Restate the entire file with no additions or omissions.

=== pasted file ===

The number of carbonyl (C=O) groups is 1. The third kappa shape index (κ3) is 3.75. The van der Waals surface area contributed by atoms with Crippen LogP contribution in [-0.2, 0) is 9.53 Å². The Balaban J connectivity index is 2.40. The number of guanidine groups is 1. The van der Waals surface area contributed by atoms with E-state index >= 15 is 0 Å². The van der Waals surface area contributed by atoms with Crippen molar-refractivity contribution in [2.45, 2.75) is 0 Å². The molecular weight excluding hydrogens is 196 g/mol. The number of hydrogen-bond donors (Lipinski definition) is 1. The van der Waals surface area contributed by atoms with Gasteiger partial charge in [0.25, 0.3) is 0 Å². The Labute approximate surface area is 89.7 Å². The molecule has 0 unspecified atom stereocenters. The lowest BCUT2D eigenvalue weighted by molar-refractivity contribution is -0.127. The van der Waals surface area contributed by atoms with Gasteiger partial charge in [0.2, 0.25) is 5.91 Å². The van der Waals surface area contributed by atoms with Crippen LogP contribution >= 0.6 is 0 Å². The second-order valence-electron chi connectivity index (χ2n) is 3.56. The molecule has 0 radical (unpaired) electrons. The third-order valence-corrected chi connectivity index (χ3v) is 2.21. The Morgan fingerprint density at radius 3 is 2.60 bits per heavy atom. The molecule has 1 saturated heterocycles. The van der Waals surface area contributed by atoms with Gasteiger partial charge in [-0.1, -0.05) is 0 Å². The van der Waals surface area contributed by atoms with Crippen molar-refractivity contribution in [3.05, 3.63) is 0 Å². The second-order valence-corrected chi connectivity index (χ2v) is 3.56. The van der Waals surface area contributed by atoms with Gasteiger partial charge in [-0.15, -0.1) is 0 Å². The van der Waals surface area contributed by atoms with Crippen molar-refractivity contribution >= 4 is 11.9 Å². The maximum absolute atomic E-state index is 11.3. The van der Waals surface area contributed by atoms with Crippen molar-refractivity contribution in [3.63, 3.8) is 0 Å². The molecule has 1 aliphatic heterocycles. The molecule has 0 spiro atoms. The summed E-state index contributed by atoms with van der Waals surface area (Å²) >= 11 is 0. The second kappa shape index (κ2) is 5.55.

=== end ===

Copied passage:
The number of carbonyl (C=O) groups is 1. The third kappa shape index (κ3) is 3.75. The van der Waals surface area contributed by atoms with Crippen LogP contribution in [-0.2, 0) is 9.53 Å². The Balaban J connectivity index is 2.40. The number of guanidine groups is 1. The van der Waals surface area contributed by atoms with E-state index >= 15 is 0 Å². The van der Waals surface area contributed by atoms with Crippen molar-refractivity contribution in [2.45, 2.75) is 0 Å². The molecular weight excluding hydrogens is 196 g/mol. The number of hydrogen-bond donors (Lipinski definition) is 1. The van der Waals surface area contributed by atoms with Gasteiger partial charge in [0.25, 0.3) is 0 Å². The Labute approximate surface area is 89.7 Å². The molecule has 0 unspecified atom stereocenters. The lowest BCUT2D eigenvalue weighted by molar-refractivity contribution is -0.127. The van der Waals surface area contributed by atoms with Gasteiger partial charge in [0.2, 0.25) is 5.91 Å². The van der Waals surface area contributed by atoms with Crippen LogP contribution >= 0.6 is 0 Å². The second-order valence-electron chi connectivity index (χ2n) is 3.56. The molecule has 0 radical (unpaired) electrons. The third-order valence-corrected chi connectivity index (χ3v) is 2.21. The Morgan fingerprint density at radius 3 is 2.60 bits per heavy atom. The molecule has 1 saturated heterocycles. The van der Waals surface area contributed by atoms with Gasteiger partial charge in [-0.1, -0.05) is 0 Å². The van der Waals surface area contributed by atoms with Crippen molar-refractivity contribution in [3.05, 3.63) is 0 Å². The second-order valence-corrected chi connectivity index (χ2v) is 3.56. The van der Waals surface area contributed by atoms with Gasteiger partial charge in [-0.15, -0.1) is 0 Å². The van der Waals surface area contributed by atoms with Crippen molar-refractivity contribution >= 4 is 11.9 Å². The maximum absolute atomic E-state index is 11.3. The van der Waals surface area contributed by atoms with Crippen molar-refractivity contribution in [3.63, 3.8) is 0 Å². The molecule has 1 aliphatic heterocycles. The molecule has 0 spiro atoms. The summed E-state index contributed by atoms with van der Waals surface area (Å²) >= 11 is 0. The second kappa shape index (κ2) is 5.55.